For example, a man with a BMR of 2,000 calories that is sedentary will have a total daily energy expenditure of 2,400 calories.

TDEE = 2,000 × 1.2 = 2,400 calories

Thermic Effect of Food

The thermic effect of food is harder to estimate and varies based on the type and amount of food that is consumed. Generally speaking, it is 10% or less of total calories.

Since this is such a small number and can be tough to determine, it is often left out of equations. If you want to add this in yourself, you would multiply your BMR by 10%, then multiply this final number by your activity factor.

TDEE = (BMR × 1.1) × activity factor

Continuing the example above, the equation to find this man’s TDEE accounting for TEF would look like this:

TDEE = (2,000 × 1.1) × 1.2 = 2,640 calories

Calorie Needs Based on Individual Activities

Most people will calculate their TDEE using an activity factor based on the amount of activity they generally do on a given day. However, there are days when you expend more energy through exercise or other activities.

To estimate your calorie needs on days where you do more exercise or activity than an average day, calculate the number of calories that you burn during specific exercises or activities to estimate how many additional calories you should consume. This is a great technique to keep your calorie intake in line on days where your exercise is more intense.

Find the MET Value

The energy your body uses when engaged in exercise can be expressed as the metabolic equivalent of task, or MET. This is a standardized number based on the type and intensity of the activity you are performing.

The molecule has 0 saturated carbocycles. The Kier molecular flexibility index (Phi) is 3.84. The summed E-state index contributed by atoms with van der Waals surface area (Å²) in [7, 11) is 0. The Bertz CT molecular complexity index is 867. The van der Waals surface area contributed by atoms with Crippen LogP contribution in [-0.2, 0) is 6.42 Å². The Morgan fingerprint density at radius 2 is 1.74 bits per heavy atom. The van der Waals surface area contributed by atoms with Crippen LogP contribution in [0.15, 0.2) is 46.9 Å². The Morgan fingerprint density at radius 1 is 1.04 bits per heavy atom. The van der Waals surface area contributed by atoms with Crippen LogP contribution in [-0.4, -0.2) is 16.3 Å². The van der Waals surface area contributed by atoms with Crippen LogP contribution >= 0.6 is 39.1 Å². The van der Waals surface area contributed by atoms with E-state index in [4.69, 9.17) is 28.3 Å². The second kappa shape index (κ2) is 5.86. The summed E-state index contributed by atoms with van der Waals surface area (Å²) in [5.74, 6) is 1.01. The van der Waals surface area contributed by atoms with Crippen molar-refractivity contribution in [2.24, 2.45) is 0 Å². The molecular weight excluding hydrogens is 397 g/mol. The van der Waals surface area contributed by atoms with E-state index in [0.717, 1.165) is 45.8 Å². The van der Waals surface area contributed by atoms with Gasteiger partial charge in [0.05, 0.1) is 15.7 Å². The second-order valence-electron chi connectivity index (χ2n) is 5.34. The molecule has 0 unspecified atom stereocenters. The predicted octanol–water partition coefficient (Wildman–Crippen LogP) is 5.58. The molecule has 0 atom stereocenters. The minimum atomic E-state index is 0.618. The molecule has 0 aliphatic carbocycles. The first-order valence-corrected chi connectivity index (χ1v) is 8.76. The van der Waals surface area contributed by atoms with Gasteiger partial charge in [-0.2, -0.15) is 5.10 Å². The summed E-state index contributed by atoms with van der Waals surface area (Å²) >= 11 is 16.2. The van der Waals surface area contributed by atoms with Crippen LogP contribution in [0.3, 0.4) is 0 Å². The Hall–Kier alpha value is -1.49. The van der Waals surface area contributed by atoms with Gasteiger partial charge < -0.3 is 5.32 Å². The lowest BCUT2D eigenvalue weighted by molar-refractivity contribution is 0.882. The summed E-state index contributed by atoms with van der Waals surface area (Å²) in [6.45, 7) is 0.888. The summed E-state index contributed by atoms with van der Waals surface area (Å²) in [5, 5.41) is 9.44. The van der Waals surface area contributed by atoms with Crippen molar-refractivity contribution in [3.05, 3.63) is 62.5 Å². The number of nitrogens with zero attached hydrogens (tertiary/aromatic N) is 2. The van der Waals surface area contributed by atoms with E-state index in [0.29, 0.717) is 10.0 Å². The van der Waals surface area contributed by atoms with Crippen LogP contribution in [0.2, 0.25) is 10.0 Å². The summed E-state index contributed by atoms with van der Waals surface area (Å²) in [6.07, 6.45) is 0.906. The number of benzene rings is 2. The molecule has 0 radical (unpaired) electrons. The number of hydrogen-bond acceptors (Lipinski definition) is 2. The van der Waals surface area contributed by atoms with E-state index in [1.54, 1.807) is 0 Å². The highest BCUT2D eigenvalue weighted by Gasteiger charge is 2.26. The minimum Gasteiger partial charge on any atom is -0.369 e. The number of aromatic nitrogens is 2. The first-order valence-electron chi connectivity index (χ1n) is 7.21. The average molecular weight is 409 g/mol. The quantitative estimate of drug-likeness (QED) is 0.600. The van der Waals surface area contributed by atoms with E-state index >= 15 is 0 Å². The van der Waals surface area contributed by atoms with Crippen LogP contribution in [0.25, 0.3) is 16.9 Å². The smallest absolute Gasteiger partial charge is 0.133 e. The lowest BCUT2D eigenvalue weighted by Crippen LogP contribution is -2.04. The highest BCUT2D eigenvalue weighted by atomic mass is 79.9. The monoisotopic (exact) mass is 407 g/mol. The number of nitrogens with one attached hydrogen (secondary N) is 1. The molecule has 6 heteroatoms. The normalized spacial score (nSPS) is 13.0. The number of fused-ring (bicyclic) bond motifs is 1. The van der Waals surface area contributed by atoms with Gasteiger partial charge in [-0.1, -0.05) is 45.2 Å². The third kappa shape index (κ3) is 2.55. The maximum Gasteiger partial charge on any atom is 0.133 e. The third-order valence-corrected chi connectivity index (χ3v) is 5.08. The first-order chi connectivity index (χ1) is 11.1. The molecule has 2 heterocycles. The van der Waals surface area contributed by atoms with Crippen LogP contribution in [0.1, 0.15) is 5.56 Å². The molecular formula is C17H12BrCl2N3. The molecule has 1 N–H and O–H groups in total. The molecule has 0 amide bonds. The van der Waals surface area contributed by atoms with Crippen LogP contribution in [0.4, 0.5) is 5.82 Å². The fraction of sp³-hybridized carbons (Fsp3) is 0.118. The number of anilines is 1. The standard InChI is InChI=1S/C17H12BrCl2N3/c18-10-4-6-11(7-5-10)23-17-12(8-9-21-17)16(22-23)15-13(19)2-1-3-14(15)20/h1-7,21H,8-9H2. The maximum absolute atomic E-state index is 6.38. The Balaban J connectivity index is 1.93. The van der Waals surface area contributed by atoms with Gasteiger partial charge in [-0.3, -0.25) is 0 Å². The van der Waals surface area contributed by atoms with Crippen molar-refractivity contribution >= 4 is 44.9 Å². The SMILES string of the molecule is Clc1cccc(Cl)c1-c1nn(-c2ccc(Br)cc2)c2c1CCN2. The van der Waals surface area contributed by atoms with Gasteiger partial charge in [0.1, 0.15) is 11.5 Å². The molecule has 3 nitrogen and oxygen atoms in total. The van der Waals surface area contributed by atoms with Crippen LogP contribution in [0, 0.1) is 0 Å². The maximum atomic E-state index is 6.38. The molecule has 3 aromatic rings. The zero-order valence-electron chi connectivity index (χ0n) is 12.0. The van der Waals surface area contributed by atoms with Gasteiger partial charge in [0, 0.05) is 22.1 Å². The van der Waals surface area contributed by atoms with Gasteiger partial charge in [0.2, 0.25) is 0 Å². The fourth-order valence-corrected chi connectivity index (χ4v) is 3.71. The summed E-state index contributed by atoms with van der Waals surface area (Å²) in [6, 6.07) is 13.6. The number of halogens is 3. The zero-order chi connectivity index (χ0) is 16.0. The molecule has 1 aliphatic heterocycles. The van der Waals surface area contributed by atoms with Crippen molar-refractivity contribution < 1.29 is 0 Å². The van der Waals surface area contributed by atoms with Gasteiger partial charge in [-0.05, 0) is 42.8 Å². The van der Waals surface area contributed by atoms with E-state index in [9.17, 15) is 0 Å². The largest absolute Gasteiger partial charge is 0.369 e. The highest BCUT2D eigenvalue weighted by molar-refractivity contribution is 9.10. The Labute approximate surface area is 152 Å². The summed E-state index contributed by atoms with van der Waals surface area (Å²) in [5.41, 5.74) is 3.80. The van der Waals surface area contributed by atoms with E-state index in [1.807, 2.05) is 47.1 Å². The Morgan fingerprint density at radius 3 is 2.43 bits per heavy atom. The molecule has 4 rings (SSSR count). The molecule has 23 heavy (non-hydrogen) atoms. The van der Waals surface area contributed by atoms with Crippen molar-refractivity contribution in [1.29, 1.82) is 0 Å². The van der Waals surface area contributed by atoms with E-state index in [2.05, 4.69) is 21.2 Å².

Activities that are more vigorous or longer in duration require more energy and subsequently will burn more calories. This means exercises like running and mountain climbing have higher MET values than walking.

To calculate the calories you burn during physical activities or exercise, you need to know the MET value for the activity. MET values for various activities can be found in the Compendium of Physical Activities,[8] or you can use our calories burned calculator to estimate the calories you burned.

Formula to Calculate Calories Burned

The formula to determine the number of calories burned based on physical activity is:

calories burned = time [min] × ((MET × 3.5) × weight [kg] ÷ 200)

You can then add the number of calories you burn in physical activity to your BMR instead of multiplying your BMR by an activity factor. This is another way to give you an estimate of how many calories you expend during the day.

TDEE = BMR + (total calories burned in activities)

This method is more time-consuming than simply using an activity factor since you have to do this for each activity you perform throughout the day for it to be accurate.

The quicker method to calculate TDEE is to simply multiply your BMR by an activity factor. As you might expect, this is less accurate and results in a more general estimate since it does not take each activity into account.

Step Two: Calculate an Optimal Calorie Deficit

Calculating your total daily energy expenditure will give you the number of calories you should consume to maintain your current body weight.

However, if your goal is to lose weight, you need to eat fewer calories than you expend. Remember, calories in should equal calories out to maintain your current weight, and calories in should be less than calories out to get a deficit.